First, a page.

I have used before and really like the Arduino Pro Mini. All the Arduino power and flexibility in a cheap, tiny package. I picked up a 16 LED NeoPixel Ring not too long ago, and I really like how neatly the APM fits inside of the ring (held in place with some solid-core wire. I can definitely see using this combination in other projects. For this project, the wiring is pretty basic. The ring power and ground are soldered to extra VCC and Ground pins respectively on the APM, and a barrel jack is soldered to the RAW (voltage regulator input) pin and another extra ground pin. Yet another nice thing about this configuration: the APM has enough extra pins to attach a peripheral and an extra power tap. The ring Data pin is connected to digital pin 7.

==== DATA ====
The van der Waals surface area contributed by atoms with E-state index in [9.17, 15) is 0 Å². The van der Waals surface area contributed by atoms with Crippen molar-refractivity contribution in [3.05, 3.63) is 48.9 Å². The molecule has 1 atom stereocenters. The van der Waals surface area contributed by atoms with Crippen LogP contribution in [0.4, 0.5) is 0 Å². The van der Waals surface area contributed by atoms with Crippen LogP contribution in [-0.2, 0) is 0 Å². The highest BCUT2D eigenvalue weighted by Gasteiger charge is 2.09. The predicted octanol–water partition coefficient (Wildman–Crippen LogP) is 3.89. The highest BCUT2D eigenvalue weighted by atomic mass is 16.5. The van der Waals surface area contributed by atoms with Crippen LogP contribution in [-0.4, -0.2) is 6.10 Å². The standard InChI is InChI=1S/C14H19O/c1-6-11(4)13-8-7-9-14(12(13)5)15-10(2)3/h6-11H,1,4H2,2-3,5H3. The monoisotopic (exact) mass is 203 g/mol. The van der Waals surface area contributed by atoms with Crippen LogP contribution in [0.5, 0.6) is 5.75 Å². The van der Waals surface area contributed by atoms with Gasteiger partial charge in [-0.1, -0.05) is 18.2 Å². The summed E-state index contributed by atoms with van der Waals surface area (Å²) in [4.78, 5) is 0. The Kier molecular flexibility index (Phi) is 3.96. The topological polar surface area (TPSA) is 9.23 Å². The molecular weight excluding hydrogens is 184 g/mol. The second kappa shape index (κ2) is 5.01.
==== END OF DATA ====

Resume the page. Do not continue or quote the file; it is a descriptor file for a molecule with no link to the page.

As you’ll notice, the “enclosure” is a re-purposed SparkFun box. For quick enclosures where heat dissipation an looks aren’t a top concern, these work pretty well. Note that I did end up cutting vent holes in this one since the LEDs can generate a bit of heat if the animation has the lights on all the time. The hardware is held in place by a piece of clear packing tape over the cutout and another piece across the back as a bit of insurance.

The animations are all done in code, with help from the Most Excellent FastLED library. If you do anything with programmable LEDs on the Arduino, this library is worth a look. The code (such as it is) for this project can be found here. This was a quick one-off thing, so please excuse the crudeness of the code. I didn’t have time to build it to scale. Or paint it.

I guess the main take-away from this how well the Arduino Pro Mini and the NeoPixel ring work together. And glass vodka bottles are cool.


Sunrise Alarm Clock – Prototype